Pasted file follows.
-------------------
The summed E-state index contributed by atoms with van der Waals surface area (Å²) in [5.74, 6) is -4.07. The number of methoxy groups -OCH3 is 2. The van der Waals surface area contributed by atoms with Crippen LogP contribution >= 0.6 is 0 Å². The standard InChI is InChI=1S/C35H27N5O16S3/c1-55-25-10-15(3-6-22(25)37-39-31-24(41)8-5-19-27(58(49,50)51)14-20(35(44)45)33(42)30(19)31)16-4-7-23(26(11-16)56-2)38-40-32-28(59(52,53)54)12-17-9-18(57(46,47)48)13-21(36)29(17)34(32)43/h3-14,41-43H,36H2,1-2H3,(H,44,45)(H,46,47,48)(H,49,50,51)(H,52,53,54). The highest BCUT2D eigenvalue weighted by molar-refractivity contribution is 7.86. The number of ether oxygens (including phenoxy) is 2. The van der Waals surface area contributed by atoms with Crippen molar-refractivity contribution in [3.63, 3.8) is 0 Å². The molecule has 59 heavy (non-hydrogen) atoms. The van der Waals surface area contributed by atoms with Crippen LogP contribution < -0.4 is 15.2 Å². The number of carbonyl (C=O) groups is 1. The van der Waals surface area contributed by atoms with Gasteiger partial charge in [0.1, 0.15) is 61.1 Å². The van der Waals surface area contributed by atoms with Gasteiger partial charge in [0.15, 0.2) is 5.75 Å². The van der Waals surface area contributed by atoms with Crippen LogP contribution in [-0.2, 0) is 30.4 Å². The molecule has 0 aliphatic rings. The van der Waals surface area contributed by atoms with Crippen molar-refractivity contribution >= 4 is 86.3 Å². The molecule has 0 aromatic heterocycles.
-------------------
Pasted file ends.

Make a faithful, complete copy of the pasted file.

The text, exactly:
The summed E-state index contributed by atoms with van der Waals surface area (Å²) in [5.74, 6) is -4.07. The number of methoxy groups -OCH3 is 2. The van der Waals surface area contributed by atoms with Crippen LogP contribution >= 0.6 is 0 Å². The standard InChI is InChI=1S/C35H27N5O16S3/c1-55-25-10-15(3-6-22(25)37-39-31-24(41)8-5-19-27(58(49,50)51)14-20(35(44)45)33(42)30(19)31)16-4-7-23(26(11-16)56-2)38-40-32-28(59(52,53)54)12-17-9-18(57(46,47)48)13-21(36)29(17)34(32)43/h3-14,41-43H,36H2,1-2H3,(H,44,45)(H,46,47,48)(H,49,50,51)(H,52,53,54). The highest BCUT2D eigenvalue weighted by molar-refractivity contribution is 7.86. The number of ether oxygens (including phenoxy) is 2. The van der Waals surface area contributed by atoms with Crippen molar-refractivity contribution in [3.63, 3.8) is 0 Å². The molecule has 59 heavy (non-hydrogen) atoms. The van der Waals surface area contributed by atoms with Crippen LogP contribution < -0.4 is 15.2 Å². The number of carbonyl (C=O) groups is 1. The van der Waals surface area contributed by atoms with Gasteiger partial charge in [0.1, 0.15) is 61.1 Å². The van der Waals surface area contributed by atoms with Gasteiger partial charge in [0.15, 0.2) is 5.75 Å². The van der Waals surface area contributed by atoms with Crippen LogP contribution in [-0.2, 0) is 30.4 Å². The molecule has 0 aliphatic rings. The van der Waals surface area contributed by atoms with Crippen molar-refractivity contribution >= 4 is 86.3 Å². The molecule has 0 aromatic heterocycles.